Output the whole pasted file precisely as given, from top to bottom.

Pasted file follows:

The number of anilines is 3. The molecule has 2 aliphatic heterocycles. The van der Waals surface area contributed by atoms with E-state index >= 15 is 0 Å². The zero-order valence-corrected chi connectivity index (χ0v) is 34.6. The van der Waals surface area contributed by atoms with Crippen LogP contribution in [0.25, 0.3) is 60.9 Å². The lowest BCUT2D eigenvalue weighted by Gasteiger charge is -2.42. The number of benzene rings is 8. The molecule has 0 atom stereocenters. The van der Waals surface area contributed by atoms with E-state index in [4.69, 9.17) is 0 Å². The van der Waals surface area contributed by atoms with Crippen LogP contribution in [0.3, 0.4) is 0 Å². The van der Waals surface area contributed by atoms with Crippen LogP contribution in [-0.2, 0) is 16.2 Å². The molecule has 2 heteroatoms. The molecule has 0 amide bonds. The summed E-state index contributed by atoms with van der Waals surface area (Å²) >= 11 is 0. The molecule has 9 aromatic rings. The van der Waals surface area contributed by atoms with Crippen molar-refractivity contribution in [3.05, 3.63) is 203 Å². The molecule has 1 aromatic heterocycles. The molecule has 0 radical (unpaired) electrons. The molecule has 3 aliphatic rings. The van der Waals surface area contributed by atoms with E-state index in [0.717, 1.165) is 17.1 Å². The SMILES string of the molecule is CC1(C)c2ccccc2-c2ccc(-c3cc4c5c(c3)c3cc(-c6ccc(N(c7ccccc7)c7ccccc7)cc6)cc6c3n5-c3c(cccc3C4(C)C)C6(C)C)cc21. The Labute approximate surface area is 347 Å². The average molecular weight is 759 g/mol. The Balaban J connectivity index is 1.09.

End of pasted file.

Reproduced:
The number of anilines is 3. The molecule has 2 aliphatic heterocycles. The van der Waals surface area contributed by atoms with E-state index >= 15 is 0 Å². The zero-order valence-corrected chi connectivity index (χ0v) is 34.6. The van der Waals surface area contributed by atoms with Crippen LogP contribution in [0.25, 0.3) is 60.9 Å². The lowest BCUT2D eigenvalue weighted by Gasteiger charge is -2.42. The number of benzene rings is 8. The molecule has 0 atom stereocenters. The van der Waals surface area contributed by atoms with E-state index in [4.69, 9.17) is 0 Å². The van der Waals surface area contributed by atoms with Crippen LogP contribution in [0.3, 0.4) is 0 Å². The van der Waals surface area contributed by atoms with Crippen LogP contribution in [-0.2, 0) is 16.2 Å². The molecule has 2 heteroatoms. The molecule has 0 amide bonds. The summed E-state index contributed by atoms with van der Waals surface area (Å²) >= 11 is 0. The molecule has 9 aromatic rings. The van der Waals surface area contributed by atoms with Crippen molar-refractivity contribution in [3.05, 3.63) is 203 Å². The molecule has 1 aromatic heterocycles. The molecule has 0 radical (unpaired) electrons. The molecule has 3 aliphatic rings. The van der Waals surface area contributed by atoms with E-state index in [0.717, 1.165) is 17.1 Å². The SMILES string of the molecule is CC1(C)c2ccccc2-c2ccc(-c3cc4c5c(c3)c3cc(-c6ccc(N(c7ccccc7)c7ccccc7)cc6)cc6c3n5-c3c(cccc3C4(C)C)C6(C)C)cc21. The Labute approximate surface area is 347 Å². The average molecular weight is 759 g/mol. The Balaban J connectivity index is 1.09.